Thank you for helping me with my term paper, she tells me.
We are seated in the middle of a busy bookstore café. I look at her and tell her the truth, that it was my pleasure and that I was glad I could help.
She smiles, sips some coffee.
I am hypnotized by her dark, brown eyes, and have been since we first met six weeks ago in this same café. Since then we’ve been inseparable as I’ve helped her navigate the intricacies of the English language.
I ask her where she goes from here.
Now I go home, she says, to my husband. I miss him so much, she tells me, and I miss my family.
These words hurt, but I know they shouldn’t.
She talks about her home and what it is like there. I listen intently. I want to know everything there is to know about her and her life. She doesn’t like how things are back in her country and wishes things were different, but I know she feels obligated to return.
I can’t take my eyes off her. She is so beautiful, although I can only see a small part of her beauty. The rest is covered by a soft purple, pink and blue hijab — as beautiful as her penetrating eyes. Her skin, from what I can see, is flawless and reflects the cafe light like the fading evening sun. I want to tell her that I’ve fallen in love with her, that I want her to stay with me, but I hold back, knowing that expressing my love for her can never end well; regardless of how she responds.
She’s younger than me, but I don’t know by how much. Her Facebook page shows a picture of her husband holding their two-year-old daughter. He looks happy. She looks happy. I don’t want to ruin that, but part of me doesn’t care. My own life has been ruined by other men — why can’t I be on the other side for a change? I think about it, but know that’s not who I am. I know what it’s like to be a divorced father and I wouldn’t wish that on anyone, including the husband of the woman I love.
She continues on about what it’s like to be a woman in her homeland. I listen, but wonder why she would even want to return. She answers my question without my asking, as if she’s answering it for herself, talking herself into going back.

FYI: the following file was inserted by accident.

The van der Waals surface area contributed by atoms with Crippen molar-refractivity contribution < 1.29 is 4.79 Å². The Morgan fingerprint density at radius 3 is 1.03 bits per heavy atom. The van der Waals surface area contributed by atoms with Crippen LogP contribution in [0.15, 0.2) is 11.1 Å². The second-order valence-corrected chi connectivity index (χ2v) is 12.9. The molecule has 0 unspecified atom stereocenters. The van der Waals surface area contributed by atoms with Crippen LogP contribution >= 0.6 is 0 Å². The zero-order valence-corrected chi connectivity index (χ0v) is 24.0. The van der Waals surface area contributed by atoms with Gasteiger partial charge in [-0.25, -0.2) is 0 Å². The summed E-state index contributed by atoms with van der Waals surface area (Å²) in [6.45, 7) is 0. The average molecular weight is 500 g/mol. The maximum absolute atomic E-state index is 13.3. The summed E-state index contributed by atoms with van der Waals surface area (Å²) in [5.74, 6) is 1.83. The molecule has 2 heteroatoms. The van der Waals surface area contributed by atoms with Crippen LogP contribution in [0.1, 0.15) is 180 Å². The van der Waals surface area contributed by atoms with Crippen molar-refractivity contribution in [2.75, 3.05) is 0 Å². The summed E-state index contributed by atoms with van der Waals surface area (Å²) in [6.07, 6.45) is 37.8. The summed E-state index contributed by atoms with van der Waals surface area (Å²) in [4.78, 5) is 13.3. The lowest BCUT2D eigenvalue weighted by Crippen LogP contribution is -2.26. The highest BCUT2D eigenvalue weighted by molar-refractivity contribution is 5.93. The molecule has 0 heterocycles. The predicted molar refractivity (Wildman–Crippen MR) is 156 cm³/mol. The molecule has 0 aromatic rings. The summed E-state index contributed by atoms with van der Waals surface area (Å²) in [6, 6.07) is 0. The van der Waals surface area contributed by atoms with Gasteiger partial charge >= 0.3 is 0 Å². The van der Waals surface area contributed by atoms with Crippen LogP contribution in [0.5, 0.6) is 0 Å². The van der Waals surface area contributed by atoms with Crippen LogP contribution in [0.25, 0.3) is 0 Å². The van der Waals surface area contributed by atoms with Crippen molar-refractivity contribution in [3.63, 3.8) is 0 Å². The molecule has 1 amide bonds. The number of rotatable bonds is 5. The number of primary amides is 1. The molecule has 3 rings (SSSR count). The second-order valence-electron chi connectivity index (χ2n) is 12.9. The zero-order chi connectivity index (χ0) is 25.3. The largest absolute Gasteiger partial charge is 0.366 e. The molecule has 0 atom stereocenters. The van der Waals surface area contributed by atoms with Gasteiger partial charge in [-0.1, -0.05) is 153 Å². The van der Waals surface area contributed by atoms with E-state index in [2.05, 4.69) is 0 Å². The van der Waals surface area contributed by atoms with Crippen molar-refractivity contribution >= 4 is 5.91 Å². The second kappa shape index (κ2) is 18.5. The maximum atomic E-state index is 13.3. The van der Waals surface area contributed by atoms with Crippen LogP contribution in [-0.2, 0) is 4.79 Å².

It’s not bad everywhere, she tells me, just in some places.
I mutter a few encouraging words about change from the inside, but I’m just trying to be polite. I really want to shout out, asking her why the hell she would want to return and why she would want that kind of life for her daughter. But I don’t. I hold back. Besides, I already know the answer. She is going back for her husband.
I am lucky to be offered such a prestigious position, she tells me. Women don’t get jobs like those very often. She takes another sip of coffee. I think about what she said. She is going to be a school principal. I think of all the school principals I know and most of them are women. She can find a job here, I tell myself. I don’t tell her.
We talk for a while about Arab-American relations, especially after 9/11. I try not to fly, she tells me, because it is a hassle. I am often pulled out of line and searched, she explains. I’ve known her for only six weeks, but know in my heart she would never harm anyone; I find myself apologizing for the behavior of my countrymen.
She looks at the time. I have to go, she says. I have to pick up my daughter from the babysitter.
My stomach clenches, but I am brave. I thank her again for her business and wish her luck. I don’t want her to go. I don’t want this to be the end, but I know it is.
We walk out together and I want so badly to reach out and hold her hand, but I don’t. We face each other outside and I know this is good-bye. For good.
I tell her that if things were different, that if she were staying longer, I’d like to get to know her better. I wonder if I see tears in her eyes, but don’t have the time to look. She embraces me in a soft hug, a hug that lingers past the point of a cordial farewell.
A. F. White is a freelance writer/instructional designer living and working in the St Louis area. He has written for companies like GMAC, Edward Jones, and AmerenUE. His work has appeared in Creative Training Techniques, St. Louis Suburban Journals, Every Day Fiction, and Creative Catechist. His short story, “Seeing Sarah,” is available through Amazon for a mere pittance.
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